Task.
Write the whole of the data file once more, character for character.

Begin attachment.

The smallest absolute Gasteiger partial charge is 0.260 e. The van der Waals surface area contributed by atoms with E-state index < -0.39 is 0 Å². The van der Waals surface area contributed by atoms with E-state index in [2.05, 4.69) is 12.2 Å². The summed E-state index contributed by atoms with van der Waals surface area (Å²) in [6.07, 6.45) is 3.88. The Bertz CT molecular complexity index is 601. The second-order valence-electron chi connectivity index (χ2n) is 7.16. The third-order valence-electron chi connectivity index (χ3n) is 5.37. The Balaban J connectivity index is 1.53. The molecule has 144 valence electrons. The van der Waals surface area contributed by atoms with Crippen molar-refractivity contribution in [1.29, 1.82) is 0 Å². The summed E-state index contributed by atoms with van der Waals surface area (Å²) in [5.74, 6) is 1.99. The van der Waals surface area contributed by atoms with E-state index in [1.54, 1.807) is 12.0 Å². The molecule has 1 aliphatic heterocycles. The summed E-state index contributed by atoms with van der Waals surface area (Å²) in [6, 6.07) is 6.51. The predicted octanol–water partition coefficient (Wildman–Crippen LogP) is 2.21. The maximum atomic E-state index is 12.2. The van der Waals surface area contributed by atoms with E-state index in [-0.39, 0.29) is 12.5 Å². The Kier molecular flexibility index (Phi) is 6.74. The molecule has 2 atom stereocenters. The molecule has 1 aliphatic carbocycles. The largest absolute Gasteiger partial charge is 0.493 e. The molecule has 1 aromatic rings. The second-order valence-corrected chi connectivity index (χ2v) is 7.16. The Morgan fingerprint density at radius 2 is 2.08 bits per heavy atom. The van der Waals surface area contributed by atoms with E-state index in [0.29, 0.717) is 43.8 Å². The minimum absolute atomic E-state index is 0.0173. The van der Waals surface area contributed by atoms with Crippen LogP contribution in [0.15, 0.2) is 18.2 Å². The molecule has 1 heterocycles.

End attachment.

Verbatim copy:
The smallest absolute Gasteiger partial charge is 0.260 e. The van der Waals surface area contributed by atoms with E-state index < -0.39 is 0 Å². The van der Waals surface area contributed by atoms with E-state index in [2.05, 4.69) is 12.2 Å². The summed E-state index contributed by atoms with van der Waals surface area (Å²) in [6.07, 6.45) is 3.88. The Bertz CT molecular complexity index is 601. The second-order valence-electron chi connectivity index (χ2n) is 7.16. The third-order valence-electron chi connectivity index (χ3n) is 5.37. The Balaban J connectivity index is 1.53. The molecule has 144 valence electrons. The van der Waals surface area contributed by atoms with Crippen molar-refractivity contribution in [1.29, 1.82) is 0 Å². The summed E-state index contributed by atoms with van der Waals surface area (Å²) in [5.74, 6) is 1.99. The van der Waals surface area contributed by atoms with E-state index in [1.54, 1.807) is 12.0 Å². The molecule has 1 aliphatic heterocycles. The summed E-state index contributed by atoms with van der Waals surface area (Å²) in [6, 6.07) is 6.51. The predicted octanol–water partition coefficient (Wildman–Crippen LogP) is 2.21. The maximum atomic E-state index is 12.2. The van der Waals surface area contributed by atoms with E-state index in [-0.39, 0.29) is 12.5 Å². The Kier molecular flexibility index (Phi) is 6.74. The molecule has 2 atom stereocenters. The molecule has 1 aliphatic carbocycles. The largest absolute Gasteiger partial charge is 0.493 e. The molecule has 1 aromatic rings. The second-order valence-corrected chi connectivity index (χ2v) is 7.16. The Morgan fingerprint density at radius 2 is 2.08 bits per heavy atom. The van der Waals surface area contributed by atoms with E-state index in [0.29, 0.717) is 43.8 Å². The minimum absolute atomic E-state index is 0.0173. The van der Waals surface area contributed by atoms with Crippen LogP contribution in [0.15, 0.2) is 18.2 Å². The molecule has 1 heterocycles.